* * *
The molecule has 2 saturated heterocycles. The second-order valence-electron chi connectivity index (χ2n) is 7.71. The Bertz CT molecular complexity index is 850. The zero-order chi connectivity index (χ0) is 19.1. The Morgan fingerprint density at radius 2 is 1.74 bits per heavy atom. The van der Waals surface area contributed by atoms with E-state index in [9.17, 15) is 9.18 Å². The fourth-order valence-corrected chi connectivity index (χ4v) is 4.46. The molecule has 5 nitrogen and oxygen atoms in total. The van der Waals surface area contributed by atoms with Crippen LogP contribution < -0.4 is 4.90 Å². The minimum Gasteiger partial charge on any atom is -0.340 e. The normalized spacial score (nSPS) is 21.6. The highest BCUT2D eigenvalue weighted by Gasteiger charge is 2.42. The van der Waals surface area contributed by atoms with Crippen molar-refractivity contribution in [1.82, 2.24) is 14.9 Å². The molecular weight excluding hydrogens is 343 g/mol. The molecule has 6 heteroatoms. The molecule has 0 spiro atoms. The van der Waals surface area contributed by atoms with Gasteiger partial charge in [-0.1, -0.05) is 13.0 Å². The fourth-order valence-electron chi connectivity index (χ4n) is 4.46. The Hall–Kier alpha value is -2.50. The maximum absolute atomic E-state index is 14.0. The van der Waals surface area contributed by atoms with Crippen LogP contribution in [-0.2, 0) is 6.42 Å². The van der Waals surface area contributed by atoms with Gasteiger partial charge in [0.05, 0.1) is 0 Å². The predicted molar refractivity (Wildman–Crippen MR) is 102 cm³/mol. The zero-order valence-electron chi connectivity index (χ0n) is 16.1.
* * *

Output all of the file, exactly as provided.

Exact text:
The molecule has 2 saturated heterocycles. The second-order valence-electron chi connectivity index (χ2n) is 7.71. The Bertz CT molecular complexity index is 850. The zero-order chi connectivity index (χ0) is 19.1. The Morgan fingerprint density at radius 2 is 1.74 bits per heavy atom. The van der Waals surface area contributed by atoms with E-state index in [9.17, 15) is 9.18 Å². The fourth-order valence-corrected chi connectivity index (χ4v) is 4.46. The molecule has 5 nitrogen and oxygen atoms in total. The van der Waals surface area contributed by atoms with Crippen LogP contribution < -0.4 is 4.90 Å². The minimum Gasteiger partial charge on any atom is -0.340 e. The normalized spacial score (nSPS) is 21.6. The highest BCUT2D eigenvalue weighted by Gasteiger charge is 2.42. The van der Waals surface area contributed by atoms with Crippen molar-refractivity contribution in [1.82, 2.24) is 14.9 Å². The molecular weight excluding hydrogens is 343 g/mol. The molecule has 6 heteroatoms. The molecule has 0 spiro atoms. The van der Waals surface area contributed by atoms with Gasteiger partial charge in [-0.1, -0.05) is 13.0 Å². The fourth-order valence-electron chi connectivity index (χ4n) is 4.46. The Hall–Kier alpha value is -2.50. The maximum absolute atomic E-state index is 14.0. The van der Waals surface area contributed by atoms with Crippen LogP contribution in [-0.2, 0) is 6.42 Å². The van der Waals surface area contributed by atoms with Gasteiger partial charge in [0.05, 0.1) is 0 Å². The predicted molar refractivity (Wildman–Crippen MR) is 102 cm³/mol. The zero-order valence-electron chi connectivity index (χ0n) is 16.1.